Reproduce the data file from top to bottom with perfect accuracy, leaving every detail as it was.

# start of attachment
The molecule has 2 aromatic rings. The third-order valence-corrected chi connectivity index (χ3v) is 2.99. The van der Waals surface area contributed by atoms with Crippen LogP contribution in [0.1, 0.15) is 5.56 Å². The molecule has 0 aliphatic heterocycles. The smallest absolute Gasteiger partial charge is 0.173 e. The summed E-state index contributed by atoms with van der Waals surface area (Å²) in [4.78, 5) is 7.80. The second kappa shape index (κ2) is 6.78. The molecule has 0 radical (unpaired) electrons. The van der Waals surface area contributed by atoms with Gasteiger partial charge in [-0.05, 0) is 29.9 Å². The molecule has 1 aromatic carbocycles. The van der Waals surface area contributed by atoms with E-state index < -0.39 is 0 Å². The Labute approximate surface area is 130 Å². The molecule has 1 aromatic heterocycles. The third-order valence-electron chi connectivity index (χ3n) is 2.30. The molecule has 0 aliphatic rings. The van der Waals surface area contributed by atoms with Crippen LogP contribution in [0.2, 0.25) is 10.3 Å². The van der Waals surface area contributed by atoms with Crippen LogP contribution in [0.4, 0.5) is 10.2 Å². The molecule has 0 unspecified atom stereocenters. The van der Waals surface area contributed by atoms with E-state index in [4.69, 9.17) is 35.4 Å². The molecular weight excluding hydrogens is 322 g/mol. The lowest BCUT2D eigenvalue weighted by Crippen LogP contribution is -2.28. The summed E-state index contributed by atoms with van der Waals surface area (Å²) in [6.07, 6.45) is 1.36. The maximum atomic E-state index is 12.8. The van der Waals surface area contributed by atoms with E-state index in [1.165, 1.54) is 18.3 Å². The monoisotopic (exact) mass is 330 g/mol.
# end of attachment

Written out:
The molecule has 2 aromatic rings. The third-order valence-corrected chi connectivity index (χ3v) is 2.99. The van der Waals surface area contributed by atoms with Crippen LogP contribution in [0.1, 0.15) is 5.56 Å². The molecule has 0 aliphatic heterocycles. The smallest absolute Gasteiger partial charge is 0.173 e. The summed E-state index contributed by atoms with van der Waals surface area (Å²) in [4.78, 5) is 7.80. The second kappa shape index (κ2) is 6.78. The molecule has 0 radical (unpaired) electrons. The van der Waals surface area contributed by atoms with Gasteiger partial charge in [-0.05, 0) is 29.9 Å². The molecule has 1 aromatic carbocycles. The van der Waals surface area contributed by atoms with E-state index < -0.39 is 0 Å². The Labute approximate surface area is 130 Å². The molecule has 1 aromatic heterocycles. The third-order valence-electron chi connectivity index (χ3n) is 2.30. The molecule has 0 aliphatic rings. The van der Waals surface area contributed by atoms with Crippen LogP contribution in [0.2, 0.25) is 10.3 Å². The van der Waals surface area contributed by atoms with Crippen LogP contribution in [0.4, 0.5) is 10.2 Å². The molecule has 0 unspecified atom stereocenters. The van der Waals surface area contributed by atoms with E-state index in [4.69, 9.17) is 35.4 Å². The molecular weight excluding hydrogens is 322 g/mol. The lowest BCUT2D eigenvalue weighted by Crippen LogP contribution is -2.28. The summed E-state index contributed by atoms with van der Waals surface area (Å²) in [6.07, 6.45) is 1.36. The maximum atomic E-state index is 12.8. The van der Waals surface area contributed by atoms with E-state index in [1.165, 1.54) is 18.3 Å². The monoisotopic (exact) mass is 330 g/mol.